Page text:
Recovering financial credit standing after foreclosure
Individual's credit scores are dramatically altered as a result of home foreclosures, but the scores can be rebuilt through the proper steps.
PHOENIX -- In the wake of the current economic crisis, Arizonans have struggled to reposition themselves financially following a home foreclosure as their credit score plummets.
"Some people are victims of the economy, but a lot of people did not borrow responsibly," said Pat Reiniger, senior loan officer at Suburban Mortgage.
In July of 2011, CardRatings.com ranked Arizona as the fifth worst state for consumer credit standing and the second worst state for foreclosures.
Reiniger said between the years of 2002 to 2006, people viewed the equity in their homes as a source of ready cash.
When the economy began turning downwards, people faced the possibility of home foreclosure because of enormous credit debt and owning homes that no longer were worth their original value, she said.
Foreclosures impact on credit score
According to Fair Isaac Corporation, foreclosures can affect a credit score at 680 with an 85-105 point drop and a score of 780 could cause a drop of 140-160 points.
With a potential of dropping up to 300 points, a higher score prior to the foreclosure will result in greater damages to the score preceding the loss of the home.
"A credit score reduces the cost of borrowing," said Catherine Scrivano, financial planner and owner of CASCO financial group. It affects consumers' ability to borrow money, and those that are able will see an increased interest rate from the lenders.
Once a credit score takes a major hit—like a foreclosure—the borrower's homeowner and auto insurance may increase, and their eligibility to apply for credit cards and loans may suffer. Job security may be endangered because employers look to credit reports to judge if employees are financially responsible, Scrivano added.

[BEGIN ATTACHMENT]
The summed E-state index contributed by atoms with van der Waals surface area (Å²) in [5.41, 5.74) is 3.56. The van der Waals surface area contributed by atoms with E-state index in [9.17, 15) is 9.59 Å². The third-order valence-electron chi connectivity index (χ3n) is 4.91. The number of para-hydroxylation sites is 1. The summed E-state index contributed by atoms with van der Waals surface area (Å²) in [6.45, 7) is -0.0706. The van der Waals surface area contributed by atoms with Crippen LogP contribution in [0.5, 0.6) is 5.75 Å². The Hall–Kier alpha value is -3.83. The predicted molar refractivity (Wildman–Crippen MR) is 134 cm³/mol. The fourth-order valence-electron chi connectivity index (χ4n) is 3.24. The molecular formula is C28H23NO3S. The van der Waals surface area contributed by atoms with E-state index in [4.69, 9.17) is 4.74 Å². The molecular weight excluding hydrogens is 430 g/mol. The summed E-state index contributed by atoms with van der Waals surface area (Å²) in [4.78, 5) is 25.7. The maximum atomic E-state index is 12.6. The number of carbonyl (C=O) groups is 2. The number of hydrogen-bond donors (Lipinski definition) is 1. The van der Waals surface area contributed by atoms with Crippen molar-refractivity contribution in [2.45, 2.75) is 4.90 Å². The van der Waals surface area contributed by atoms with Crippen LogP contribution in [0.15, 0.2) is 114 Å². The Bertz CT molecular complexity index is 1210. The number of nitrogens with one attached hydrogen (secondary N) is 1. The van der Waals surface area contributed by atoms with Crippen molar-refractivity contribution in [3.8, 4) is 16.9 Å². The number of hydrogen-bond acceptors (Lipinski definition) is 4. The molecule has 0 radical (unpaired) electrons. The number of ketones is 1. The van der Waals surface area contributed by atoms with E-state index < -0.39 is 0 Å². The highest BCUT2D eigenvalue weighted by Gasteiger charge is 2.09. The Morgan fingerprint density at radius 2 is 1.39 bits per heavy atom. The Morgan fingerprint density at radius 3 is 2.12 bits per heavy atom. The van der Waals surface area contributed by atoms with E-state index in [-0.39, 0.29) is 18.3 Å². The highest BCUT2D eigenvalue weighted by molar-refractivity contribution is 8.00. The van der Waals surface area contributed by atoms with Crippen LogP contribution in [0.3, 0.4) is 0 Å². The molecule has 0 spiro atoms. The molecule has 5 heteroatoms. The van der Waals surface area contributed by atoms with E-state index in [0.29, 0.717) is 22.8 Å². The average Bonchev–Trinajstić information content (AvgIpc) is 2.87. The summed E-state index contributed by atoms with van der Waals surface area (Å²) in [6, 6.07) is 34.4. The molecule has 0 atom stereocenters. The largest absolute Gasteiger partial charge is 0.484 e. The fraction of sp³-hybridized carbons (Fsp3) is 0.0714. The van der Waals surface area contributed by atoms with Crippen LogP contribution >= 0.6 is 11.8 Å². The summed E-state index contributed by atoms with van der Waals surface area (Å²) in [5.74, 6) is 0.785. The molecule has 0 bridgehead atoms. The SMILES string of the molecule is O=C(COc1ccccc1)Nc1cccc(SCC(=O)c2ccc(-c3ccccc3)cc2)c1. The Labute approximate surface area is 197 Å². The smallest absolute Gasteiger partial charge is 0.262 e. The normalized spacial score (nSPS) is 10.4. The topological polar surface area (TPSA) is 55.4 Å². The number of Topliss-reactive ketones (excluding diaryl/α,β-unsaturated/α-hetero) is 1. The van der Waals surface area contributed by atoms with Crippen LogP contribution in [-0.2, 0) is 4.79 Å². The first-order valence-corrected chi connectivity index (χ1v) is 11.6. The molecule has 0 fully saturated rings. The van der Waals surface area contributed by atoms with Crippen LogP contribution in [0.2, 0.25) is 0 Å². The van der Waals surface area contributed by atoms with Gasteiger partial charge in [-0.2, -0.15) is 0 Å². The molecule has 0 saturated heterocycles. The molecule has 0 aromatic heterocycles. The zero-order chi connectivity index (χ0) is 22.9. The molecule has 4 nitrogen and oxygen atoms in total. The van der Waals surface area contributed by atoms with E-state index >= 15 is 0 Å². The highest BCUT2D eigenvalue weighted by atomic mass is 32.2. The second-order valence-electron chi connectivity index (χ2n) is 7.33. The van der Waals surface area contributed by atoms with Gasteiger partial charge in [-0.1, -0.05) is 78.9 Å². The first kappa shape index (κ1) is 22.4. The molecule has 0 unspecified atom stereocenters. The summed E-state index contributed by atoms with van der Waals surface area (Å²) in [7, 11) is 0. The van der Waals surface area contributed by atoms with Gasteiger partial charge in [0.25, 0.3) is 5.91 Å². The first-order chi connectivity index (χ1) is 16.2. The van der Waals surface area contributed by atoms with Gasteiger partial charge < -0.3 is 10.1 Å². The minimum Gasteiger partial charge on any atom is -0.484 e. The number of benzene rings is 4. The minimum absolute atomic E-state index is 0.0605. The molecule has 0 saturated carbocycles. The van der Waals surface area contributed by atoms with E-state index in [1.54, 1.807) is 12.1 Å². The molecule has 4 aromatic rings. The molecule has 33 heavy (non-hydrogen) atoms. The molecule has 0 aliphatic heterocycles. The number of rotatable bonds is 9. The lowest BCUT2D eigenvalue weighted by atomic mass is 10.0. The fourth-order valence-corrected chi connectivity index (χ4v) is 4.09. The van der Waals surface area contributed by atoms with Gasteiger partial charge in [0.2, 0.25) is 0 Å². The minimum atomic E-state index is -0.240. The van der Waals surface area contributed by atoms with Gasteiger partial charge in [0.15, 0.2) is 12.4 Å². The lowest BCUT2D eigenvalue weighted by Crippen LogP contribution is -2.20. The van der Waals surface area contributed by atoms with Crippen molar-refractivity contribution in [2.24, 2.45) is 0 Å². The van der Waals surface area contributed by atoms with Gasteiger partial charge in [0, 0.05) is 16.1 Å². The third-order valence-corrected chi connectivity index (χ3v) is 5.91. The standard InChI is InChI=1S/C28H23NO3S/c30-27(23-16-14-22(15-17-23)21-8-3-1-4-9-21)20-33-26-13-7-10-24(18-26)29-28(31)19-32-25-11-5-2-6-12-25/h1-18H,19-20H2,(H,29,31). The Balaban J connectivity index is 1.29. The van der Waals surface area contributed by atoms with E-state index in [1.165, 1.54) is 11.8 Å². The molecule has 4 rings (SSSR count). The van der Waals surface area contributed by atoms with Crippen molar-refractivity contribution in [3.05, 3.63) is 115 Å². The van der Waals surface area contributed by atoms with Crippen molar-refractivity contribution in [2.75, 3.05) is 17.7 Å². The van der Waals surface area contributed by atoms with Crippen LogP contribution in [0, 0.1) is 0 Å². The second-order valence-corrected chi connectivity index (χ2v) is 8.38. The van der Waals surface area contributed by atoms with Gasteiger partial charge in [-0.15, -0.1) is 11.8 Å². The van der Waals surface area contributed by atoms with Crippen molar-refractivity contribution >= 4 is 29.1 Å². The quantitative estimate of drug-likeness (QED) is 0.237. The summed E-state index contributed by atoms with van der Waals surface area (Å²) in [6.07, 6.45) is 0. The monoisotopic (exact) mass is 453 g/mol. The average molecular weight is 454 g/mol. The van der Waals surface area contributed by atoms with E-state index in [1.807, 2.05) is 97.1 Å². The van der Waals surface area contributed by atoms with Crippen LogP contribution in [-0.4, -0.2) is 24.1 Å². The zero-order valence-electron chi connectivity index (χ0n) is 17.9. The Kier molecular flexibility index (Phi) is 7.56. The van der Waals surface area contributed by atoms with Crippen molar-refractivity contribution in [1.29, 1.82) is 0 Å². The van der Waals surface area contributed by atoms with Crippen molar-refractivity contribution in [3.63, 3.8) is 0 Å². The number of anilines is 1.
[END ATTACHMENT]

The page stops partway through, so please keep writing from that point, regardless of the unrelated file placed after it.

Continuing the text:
There also is misinformation regarding the length of time a person can take to restore their score following a foreclosure.
After experiencing a foreclosure, it takes three years to qualify for a Federal Housing Administration insured loan and seven years for a conventional loan. However, if the delinquency is kept isolated and no further damages are reported, credit score improvement can be seen in as early as two years.
An economic study from the Selected Works of Kenneth Brevoort analyzed a sample of almost 350,000 anonymous credit bureau records from 1999 through 2010 to demonstrate the decline in credit scores following a foreclosure and the length of time it requires to return to a pre-delinquency standpoint.
"The greater difficulty that individuals face in accessing new credit after a mortgage delinquency, including higher costs for the credit they obtain, may make it harder for individuals to weather future shocks, thereby making subsequent delinquencies more likely and reducing an individual's ability to restore a credit score to its pre-delinquency level," the study authors said.